Encouraging the resumption of economic activity after COVID-19: Evidence from a large scale-field experiment in China

Juan Palacios , Yichun Fan, Erez Yoeli, Jianghao Wang, Yuchen Chai, Weizeng Sun , David G. Rand, Siqi Zheng*

*Corresponding author for this work

Research output: Contribution to journalArticleAcademicpeer-review


As the COVID-19 pandemic comes to an end, governments find themselves facing a new challenge: motivating citizens to resume economic activity. What is an effective way to do so? We investigate this question using a field experiment in the city of Zhengzhou, China, immediately following the end of the city’s COVID-19 lockdown. We assessed the effect of a descriptive norms intervention providing information about the proportion of participants’ neighbors who have resumed economic activity. We find that informing individuals about their neighbors’ plans to visit restaurants increases the fraction of participants visiting restaurants by 12 percentage points (37%), among those participants who underestimated the proportion of neighbors who resumed economic activity. Those who overestimated did not respond by reducing restaurant attendance (the intervention yielded no “boomerang” effect); thus, our descriptive norms intervention yielded a net positive effect. We explore the moderating role of risk preferences and the effect of the intervention on subjects’ perceived risk of going to restaurants, as well as the contrast with an intervention for parks, which were already perceived as safe. All of these analyses suggest our intervention worked by reducing the perceived risk of going to restaurants.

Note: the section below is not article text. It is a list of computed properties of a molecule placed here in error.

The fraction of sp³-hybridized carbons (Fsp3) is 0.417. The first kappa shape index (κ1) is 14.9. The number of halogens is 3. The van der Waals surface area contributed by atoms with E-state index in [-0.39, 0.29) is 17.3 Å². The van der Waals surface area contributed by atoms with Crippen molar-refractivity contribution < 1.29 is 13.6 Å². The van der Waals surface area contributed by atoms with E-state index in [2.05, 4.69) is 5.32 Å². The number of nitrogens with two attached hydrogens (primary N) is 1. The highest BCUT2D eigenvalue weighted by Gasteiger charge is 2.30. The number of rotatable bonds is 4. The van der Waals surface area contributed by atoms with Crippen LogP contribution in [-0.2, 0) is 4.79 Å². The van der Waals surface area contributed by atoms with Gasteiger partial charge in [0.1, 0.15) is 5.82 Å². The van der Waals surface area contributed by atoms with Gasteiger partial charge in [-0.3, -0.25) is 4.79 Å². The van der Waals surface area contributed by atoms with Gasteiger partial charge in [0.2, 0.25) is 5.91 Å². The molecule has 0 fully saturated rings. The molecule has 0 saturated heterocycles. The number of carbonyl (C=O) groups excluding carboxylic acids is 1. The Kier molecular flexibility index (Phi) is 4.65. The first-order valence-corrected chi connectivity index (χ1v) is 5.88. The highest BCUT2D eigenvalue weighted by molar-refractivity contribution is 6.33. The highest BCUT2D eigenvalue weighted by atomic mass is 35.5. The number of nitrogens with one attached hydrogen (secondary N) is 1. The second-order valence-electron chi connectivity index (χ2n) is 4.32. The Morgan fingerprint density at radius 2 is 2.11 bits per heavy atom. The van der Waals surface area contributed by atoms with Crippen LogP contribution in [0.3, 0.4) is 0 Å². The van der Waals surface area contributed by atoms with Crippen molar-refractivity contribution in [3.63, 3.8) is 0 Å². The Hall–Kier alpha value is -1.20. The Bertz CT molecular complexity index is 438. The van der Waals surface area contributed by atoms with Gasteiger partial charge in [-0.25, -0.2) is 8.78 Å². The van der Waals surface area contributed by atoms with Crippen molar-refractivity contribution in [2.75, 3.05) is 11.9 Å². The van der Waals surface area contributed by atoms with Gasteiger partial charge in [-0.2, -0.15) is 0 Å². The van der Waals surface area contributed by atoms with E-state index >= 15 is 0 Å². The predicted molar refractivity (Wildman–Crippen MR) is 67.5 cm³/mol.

Original languageEnglish
Article numbere2100719119
Number of pages8
JournalProceedings of the National Academy of Sciences of the United States of America
Issue number5
Publication statusPublished - 1 Feb 2022
Externally publishedYes

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